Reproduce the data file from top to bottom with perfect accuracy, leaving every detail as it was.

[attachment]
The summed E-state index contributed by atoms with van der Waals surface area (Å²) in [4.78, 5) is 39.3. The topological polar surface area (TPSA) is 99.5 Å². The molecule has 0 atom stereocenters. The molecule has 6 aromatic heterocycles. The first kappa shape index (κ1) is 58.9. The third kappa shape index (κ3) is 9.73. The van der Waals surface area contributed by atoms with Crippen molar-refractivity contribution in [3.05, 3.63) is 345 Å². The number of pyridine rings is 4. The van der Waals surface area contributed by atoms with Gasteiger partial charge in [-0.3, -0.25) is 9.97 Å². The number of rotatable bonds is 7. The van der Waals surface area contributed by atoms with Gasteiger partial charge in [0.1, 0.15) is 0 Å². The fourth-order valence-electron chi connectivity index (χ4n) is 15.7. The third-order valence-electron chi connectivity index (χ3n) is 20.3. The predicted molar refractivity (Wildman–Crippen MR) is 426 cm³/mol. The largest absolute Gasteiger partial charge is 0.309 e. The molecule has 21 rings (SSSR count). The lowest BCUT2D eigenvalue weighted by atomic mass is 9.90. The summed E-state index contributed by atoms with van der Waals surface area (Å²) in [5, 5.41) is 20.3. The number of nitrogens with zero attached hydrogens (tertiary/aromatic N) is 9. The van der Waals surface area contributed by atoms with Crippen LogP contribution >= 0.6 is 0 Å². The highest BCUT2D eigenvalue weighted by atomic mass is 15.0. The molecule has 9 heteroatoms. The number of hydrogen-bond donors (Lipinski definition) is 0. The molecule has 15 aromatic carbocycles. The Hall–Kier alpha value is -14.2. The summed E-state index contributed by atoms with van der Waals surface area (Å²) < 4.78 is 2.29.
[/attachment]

The summed E-state index contributed by atoms with van der Waals surface area (Å²) in [4.78, 5) is 39.3. The topological polar surface area (TPSA) is 99.5 Å². The molecule has 0 atom stereocenters. The molecule has 6 aromatic heterocycles. The first kappa shape index (κ1) is 58.9. The third kappa shape index (κ3) is 9.73. The van der Waals surface area contributed by atoms with Crippen molar-refractivity contribution in [3.05, 3.63) is 345 Å². The number of pyridine rings is 4. The van der Waals surface area contributed by atoms with Gasteiger partial charge in [-0.3, -0.25) is 9.97 Å². The number of rotatable bonds is 7. The van der Waals surface area contributed by atoms with Gasteiger partial charge in [0.1, 0.15) is 0 Å². The fourth-order valence-electron chi connectivity index (χ4n) is 15.7. The third-order valence-electron chi connectivity index (χ3n) is 20.3. The predicted molar refractivity (Wildman–Crippen MR) is 426 cm³/mol. The largest absolute Gasteiger partial charge is 0.309 e. The molecule has 21 rings (SSSR count). The lowest BCUT2D eigenvalue weighted by atomic mass is 9.90. The summed E-state index contributed by atoms with van der Waals surface area (Å²) in [5, 5.41) is 20.3. The number of nitrogens with zero attached hydrogens (tertiary/aromatic N) is 9. The van der Waals surface area contributed by atoms with Crippen LogP contribution >= 0.6 is 0 Å². The highest BCUT2D eigenvalue weighted by atomic mass is 15.0. The molecule has 9 heteroatoms. The number of hydrogen-bond donors (Lipinski definition) is 0. The molecule has 15 aromatic carbocycles. The Hall–Kier alpha value is -14.2. The summed E-state index contributed by atoms with van der Waals surface area (Å²) < 4.78 is 2.29.